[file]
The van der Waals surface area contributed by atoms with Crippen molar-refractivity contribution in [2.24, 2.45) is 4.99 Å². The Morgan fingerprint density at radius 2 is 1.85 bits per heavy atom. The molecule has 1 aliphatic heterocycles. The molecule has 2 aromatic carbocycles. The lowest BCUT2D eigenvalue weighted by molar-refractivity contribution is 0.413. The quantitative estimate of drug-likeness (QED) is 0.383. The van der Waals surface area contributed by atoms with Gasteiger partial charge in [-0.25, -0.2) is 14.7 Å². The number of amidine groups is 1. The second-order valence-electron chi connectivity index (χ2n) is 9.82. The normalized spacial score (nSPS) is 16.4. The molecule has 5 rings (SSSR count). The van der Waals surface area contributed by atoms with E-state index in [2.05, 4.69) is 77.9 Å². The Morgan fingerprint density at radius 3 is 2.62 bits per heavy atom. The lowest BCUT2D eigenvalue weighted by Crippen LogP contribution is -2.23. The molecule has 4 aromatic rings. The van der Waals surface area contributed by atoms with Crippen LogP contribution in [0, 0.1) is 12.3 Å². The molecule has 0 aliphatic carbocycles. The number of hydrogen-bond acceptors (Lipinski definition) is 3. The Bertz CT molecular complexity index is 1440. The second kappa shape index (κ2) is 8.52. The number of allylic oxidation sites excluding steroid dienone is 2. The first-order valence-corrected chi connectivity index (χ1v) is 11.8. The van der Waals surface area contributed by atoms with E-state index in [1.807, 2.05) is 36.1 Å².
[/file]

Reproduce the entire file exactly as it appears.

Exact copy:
The van der Waals surface area contributed by atoms with Crippen molar-refractivity contribution in [2.24, 2.45) is 4.99 Å². The Morgan fingerprint density at radius 2 is 1.85 bits per heavy atom. The molecule has 1 aliphatic heterocycles. The molecule has 2 aromatic carbocycles. The lowest BCUT2D eigenvalue weighted by molar-refractivity contribution is 0.413. The quantitative estimate of drug-likeness (QED) is 0.383. The van der Waals surface area contributed by atoms with Gasteiger partial charge in [-0.25, -0.2) is 14.7 Å². The number of amidine groups is 1. The second-order valence-electron chi connectivity index (χ2n) is 9.82. The normalized spacial score (nSPS) is 16.4. The molecule has 5 rings (SSSR count). The van der Waals surface area contributed by atoms with E-state index in [2.05, 4.69) is 77.9 Å². The Morgan fingerprint density at radius 3 is 2.62 bits per heavy atom. The lowest BCUT2D eigenvalue weighted by Crippen LogP contribution is -2.23. The molecule has 4 aromatic rings. The van der Waals surface area contributed by atoms with Crippen LogP contribution in [0, 0.1) is 12.3 Å². The molecule has 0 aliphatic carbocycles. The number of hydrogen-bond acceptors (Lipinski definition) is 3. The Bertz CT molecular complexity index is 1440. The second kappa shape index (κ2) is 8.52. The number of allylic oxidation sites excluding steroid dienone is 2. The first-order valence-corrected chi connectivity index (χ1v) is 11.8. The van der Waals surface area contributed by atoms with E-state index in [1.807, 2.05) is 36.1 Å².